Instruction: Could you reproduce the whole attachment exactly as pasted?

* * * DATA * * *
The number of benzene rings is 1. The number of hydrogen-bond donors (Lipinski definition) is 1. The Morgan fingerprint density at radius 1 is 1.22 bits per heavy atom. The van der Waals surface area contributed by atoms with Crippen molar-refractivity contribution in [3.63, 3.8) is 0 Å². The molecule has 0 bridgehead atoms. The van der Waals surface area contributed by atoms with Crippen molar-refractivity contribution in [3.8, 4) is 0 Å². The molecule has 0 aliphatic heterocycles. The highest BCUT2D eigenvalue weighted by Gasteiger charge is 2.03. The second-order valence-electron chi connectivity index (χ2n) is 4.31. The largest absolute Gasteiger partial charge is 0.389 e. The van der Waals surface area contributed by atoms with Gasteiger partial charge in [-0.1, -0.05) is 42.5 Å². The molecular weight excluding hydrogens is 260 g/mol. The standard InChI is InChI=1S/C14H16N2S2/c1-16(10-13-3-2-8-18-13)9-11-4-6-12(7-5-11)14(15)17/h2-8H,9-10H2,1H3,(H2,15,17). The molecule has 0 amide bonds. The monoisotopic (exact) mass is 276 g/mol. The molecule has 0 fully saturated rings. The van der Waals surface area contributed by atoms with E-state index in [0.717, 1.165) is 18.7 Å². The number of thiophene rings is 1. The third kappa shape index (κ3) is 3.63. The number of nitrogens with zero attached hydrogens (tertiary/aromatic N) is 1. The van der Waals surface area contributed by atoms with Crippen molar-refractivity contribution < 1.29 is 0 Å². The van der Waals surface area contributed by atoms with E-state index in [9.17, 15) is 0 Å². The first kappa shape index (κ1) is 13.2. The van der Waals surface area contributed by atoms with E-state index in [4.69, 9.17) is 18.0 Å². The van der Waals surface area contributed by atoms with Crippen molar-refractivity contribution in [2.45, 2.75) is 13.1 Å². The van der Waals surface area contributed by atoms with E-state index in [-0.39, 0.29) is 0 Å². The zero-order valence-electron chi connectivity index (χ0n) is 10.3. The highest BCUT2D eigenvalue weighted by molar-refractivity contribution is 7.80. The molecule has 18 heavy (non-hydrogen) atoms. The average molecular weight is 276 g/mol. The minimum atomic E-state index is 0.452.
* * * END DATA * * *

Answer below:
The number of benzene rings is 1. The number of hydrogen-bond donors (Lipinski definition) is 1. The Morgan fingerprint density at radius 1 is 1.22 bits per heavy atom. The van der Waals surface area contributed by atoms with Crippen molar-refractivity contribution in [3.63, 3.8) is 0 Å². The molecule has 0 bridgehead atoms. The van der Waals surface area contributed by atoms with Crippen molar-refractivity contribution in [3.8, 4) is 0 Å². The molecule has 0 aliphatic heterocycles. The highest BCUT2D eigenvalue weighted by Gasteiger charge is 2.03. The second-order valence-electron chi connectivity index (χ2n) is 4.31. The largest absolute Gasteiger partial charge is 0.389 e. The van der Waals surface area contributed by atoms with Gasteiger partial charge in [-0.1, -0.05) is 42.5 Å². The molecular weight excluding hydrogens is 260 g/mol. The standard InChI is InChI=1S/C14H16N2S2/c1-16(10-13-3-2-8-18-13)9-11-4-6-12(7-5-11)14(15)17/h2-8H,9-10H2,1H3,(H2,15,17). The molecule has 0 amide bonds. The monoisotopic (exact) mass is 276 g/mol. The molecule has 0 fully saturated rings. The van der Waals surface area contributed by atoms with E-state index in [0.717, 1.165) is 18.7 Å². The number of thiophene rings is 1. The third kappa shape index (κ3) is 3.63. The number of nitrogens with zero attached hydrogens (tertiary/aromatic N) is 1. The van der Waals surface area contributed by atoms with Crippen molar-refractivity contribution < 1.29 is 0 Å². The van der Waals surface area contributed by atoms with E-state index in [9.17, 15) is 0 Å². The first kappa shape index (κ1) is 13.2. The van der Waals surface area contributed by atoms with E-state index in [4.69, 9.17) is 18.0 Å². The van der Waals surface area contributed by atoms with Crippen molar-refractivity contribution in [2.45, 2.75) is 13.1 Å². The van der Waals surface area contributed by atoms with E-state index in [-0.39, 0.29) is 0 Å². The zero-order valence-electron chi connectivity index (χ0n) is 10.3. The highest BCUT2D eigenvalue weighted by molar-refractivity contribution is 7.80. The molecule has 18 heavy (non-hydrogen) atoms. The average molecular weight is 276 g/mol. The minimum atomic E-state index is 0.452.